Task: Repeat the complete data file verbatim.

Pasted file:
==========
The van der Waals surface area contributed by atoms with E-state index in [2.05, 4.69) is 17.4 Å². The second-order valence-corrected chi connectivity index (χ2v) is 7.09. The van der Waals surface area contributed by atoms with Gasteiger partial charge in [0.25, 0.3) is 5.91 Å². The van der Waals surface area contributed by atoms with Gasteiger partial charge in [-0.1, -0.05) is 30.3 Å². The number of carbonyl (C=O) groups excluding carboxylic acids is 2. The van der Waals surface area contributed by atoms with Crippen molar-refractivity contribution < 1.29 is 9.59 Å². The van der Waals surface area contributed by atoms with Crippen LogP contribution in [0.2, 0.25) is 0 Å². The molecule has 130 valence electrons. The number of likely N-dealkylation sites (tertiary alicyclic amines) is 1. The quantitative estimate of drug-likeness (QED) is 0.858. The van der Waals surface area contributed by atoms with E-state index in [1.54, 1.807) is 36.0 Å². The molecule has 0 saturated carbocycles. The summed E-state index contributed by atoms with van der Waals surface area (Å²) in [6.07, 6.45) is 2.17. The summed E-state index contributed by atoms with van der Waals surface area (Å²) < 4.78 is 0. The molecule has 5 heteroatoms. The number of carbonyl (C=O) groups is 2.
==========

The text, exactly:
The van der Waals surface area contributed by atoms with E-state index in [2.05, 4.69) is 17.4 Å². The second-order valence-corrected chi connectivity index (χ2v) is 7.09. The van der Waals surface area contributed by atoms with Gasteiger partial charge in [0.25, 0.3) is 5.91 Å². The van der Waals surface area contributed by atoms with Gasteiger partial charge in [-0.1, -0.05) is 30.3 Å². The number of carbonyl (C=O) groups excluding carboxylic acids is 2. The van der Waals surface area contributed by atoms with Crippen molar-refractivity contribution < 1.29 is 9.59 Å². The van der Waals surface area contributed by atoms with Crippen LogP contribution in [0.2, 0.25) is 0 Å². The molecule has 130 valence electrons. The number of likely N-dealkylation sites (tertiary alicyclic amines) is 1. The quantitative estimate of drug-likeness (QED) is 0.858. The van der Waals surface area contributed by atoms with E-state index in [1.54, 1.807) is 36.0 Å². The molecule has 0 saturated carbocycles. The summed E-state index contributed by atoms with van der Waals surface area (Å²) in [6.07, 6.45) is 2.17. The summed E-state index contributed by atoms with van der Waals surface area (Å²) < 4.78 is 0. The molecule has 5 heteroatoms. The number of carbonyl (C=O) groups is 2.